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More royal than the king: An encounter with French Zionism

March 16, 2017 at 2:13 pm

Palestinian protesters pray during a demonstration against Jewish settlements in the Palestinian village of Deir Estia in the occupied West Bank on 2 April 2010 [Najeh Hashlamoun/Apaimages]

From those who are willing to legitimise killing and torture in support of the Israeli occupation of Palestine, the fabrication of lies and false accusations to intimidate their opponents is only to be expected.

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My latest encounter with international Zionism was in Paris on 10 March, following the screening of the documentary film “Derriere les Fronts” at Cinema 3 Luxembourg. I was there to participate in the debate that followed the screening insofar as I appear prominently in the film itself. But immediately after one of the spectators asked a genuine and sincere question about the psychopathologies that I encounter as a clinician in Palestine, a friend of Israel took the microphone to occupy the occasion with a very long, hateful and chauvinistic speech about “Palestinian paranoia” and “the Arab’s natural violence and racism”, until finally the audience could no longer tolerate his diatribe and there arose a loud collective outcry demanding that he let someone else speak.

Stopping public debate

This person’s name, gender, colour, religion and appearance are less important than his role: to arrive at every possible time and place to any activity that gives recognition to Palestinians and demonstrates them as standing up for their rights. I encountered “him” countless times in the past – when I spoke as a student at Saint Peter’s University in New York years ago, when I spoke among professionals at the “Thinking Space Special Event” of the Tavistock and Portman NHS Foundation Trust in London after the 2014 war on Gaza, and now at a cinema in Paris.

His role is to occupy the time devoted to public debate in order to prevent a meaningful discussion from taking place, to intimidate the speakers and the audience by his aggressive and accusing attitude, and to make use of the occasion in print to defame and threaten the speakers and the people responsible for organising the activity giving recognition to the Palestinian experience.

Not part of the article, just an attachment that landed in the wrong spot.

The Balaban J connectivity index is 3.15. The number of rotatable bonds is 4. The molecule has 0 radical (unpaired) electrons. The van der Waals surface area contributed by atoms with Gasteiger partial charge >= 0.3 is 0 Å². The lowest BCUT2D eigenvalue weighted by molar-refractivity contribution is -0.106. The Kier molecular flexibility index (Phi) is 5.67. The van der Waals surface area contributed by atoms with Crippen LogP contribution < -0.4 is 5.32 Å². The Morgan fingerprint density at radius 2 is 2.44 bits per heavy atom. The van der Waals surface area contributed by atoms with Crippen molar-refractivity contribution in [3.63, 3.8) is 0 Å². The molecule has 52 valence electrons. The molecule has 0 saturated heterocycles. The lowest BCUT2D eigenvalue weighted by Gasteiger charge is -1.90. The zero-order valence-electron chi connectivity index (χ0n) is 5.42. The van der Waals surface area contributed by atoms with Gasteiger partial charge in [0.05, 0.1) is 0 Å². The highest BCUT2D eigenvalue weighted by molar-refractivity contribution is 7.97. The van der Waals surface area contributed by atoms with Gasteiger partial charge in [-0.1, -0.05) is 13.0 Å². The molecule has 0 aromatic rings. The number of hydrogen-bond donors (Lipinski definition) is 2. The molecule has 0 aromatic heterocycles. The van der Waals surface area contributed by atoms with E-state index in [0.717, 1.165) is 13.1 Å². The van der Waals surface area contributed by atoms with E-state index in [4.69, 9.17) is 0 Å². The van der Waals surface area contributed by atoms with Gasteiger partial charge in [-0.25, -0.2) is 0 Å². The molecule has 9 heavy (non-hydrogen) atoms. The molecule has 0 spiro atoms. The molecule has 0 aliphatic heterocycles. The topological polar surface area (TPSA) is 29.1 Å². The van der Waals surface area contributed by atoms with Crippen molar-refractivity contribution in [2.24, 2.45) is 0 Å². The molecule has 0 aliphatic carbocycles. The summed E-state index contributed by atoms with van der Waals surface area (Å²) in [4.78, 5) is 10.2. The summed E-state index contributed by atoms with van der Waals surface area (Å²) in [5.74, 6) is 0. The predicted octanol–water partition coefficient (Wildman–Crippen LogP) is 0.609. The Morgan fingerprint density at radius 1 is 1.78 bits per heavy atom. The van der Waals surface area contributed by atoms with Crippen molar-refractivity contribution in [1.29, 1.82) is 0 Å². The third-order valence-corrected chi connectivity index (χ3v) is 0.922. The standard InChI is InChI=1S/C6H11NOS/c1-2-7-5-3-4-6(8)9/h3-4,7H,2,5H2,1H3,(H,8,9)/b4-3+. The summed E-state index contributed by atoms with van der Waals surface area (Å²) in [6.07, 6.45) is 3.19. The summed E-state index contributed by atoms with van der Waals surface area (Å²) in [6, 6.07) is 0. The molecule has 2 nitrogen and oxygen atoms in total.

At this moment, we see Israel is hastily cooking up new laws to criminalise and punish individuals involved in BDS and in exposing Israel’s shameful illegal actions. Within just the past few days, Israel has deported Hugh Lanning, the chairman of the Palestine Solidarity Campaign, for his involvement in criticising Israel and has arrested Kahlil Tufakji, the director of the Palestinian Centre for Human Rights, an expert in mapping and settlement.

Freedom under threat

Meanwhile, Israel’s friends in Europe and the USA are acting “more royal than the king”, with regard to Palestinians and international friends of Palestinians, marking them, weaving lies to smear their reputations and attacking them in their means of livelihood. Everywhere the mighty truncheon of Israel is swayed to threaten all who dare to criticise the occupation or to mobilise nonviolent action to address human right abuses in Palestine.

I have friends who have been receiving threats to their life for their involvement in supporting Palestinian rights. One must wonder what recourse is left for Palestinians when diplomacy fails and nonviolent action is criminalised – to ask this question is not to encourage violence but to observe the way in which supporters of Zionism, through systematically extinguishing all possible avenues of non-violent public responses, are themselves implicated in the episodes of violence that follow.

In this context, the monopoliser of the microphone in the cinema has made the deliberate false claim that the screening of this film had been organised in the framework of “Israel Apartheid Week”. He makes the absurd accusation that both I and the director of the film are agents of terrorism and, by so doing, putting in danger our careers, our personal freedom and our physical safety. He further asserts the colossal inflammatory falsehood that I identify Israeli civilians as legitimate targets of armed resistance!

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Finally, he admits that he finds the film “incomprehensible!” Maybe because in his conscious and mind remains the well-worn untruth: that the Palestinians “don’t exist – where are the Palestinians?” But the film gives life and an undeniable presence to the Palestinians in their beautiful diversity: the Archbishop Atallah Hannah, the hunger striking detainee Sheikh Khader Adnan, former prisoner academic Rula Abu Dahho and Deema Zallooum, the young mother who saved her child from being kidnapped by settlers; all of these Palestinians join me in conveying a unified message: We will continue to share our  variant testimonies about the occupation, no matter what power is used to break the tissues of Palestinian solidarity. We will strengthen our networking with the supporters of justice and extend our hands to the decent friends of Palestine.

The views expressed in this article belong to the author and do not necessarily reflect the editorial policy of Middle East Monitor.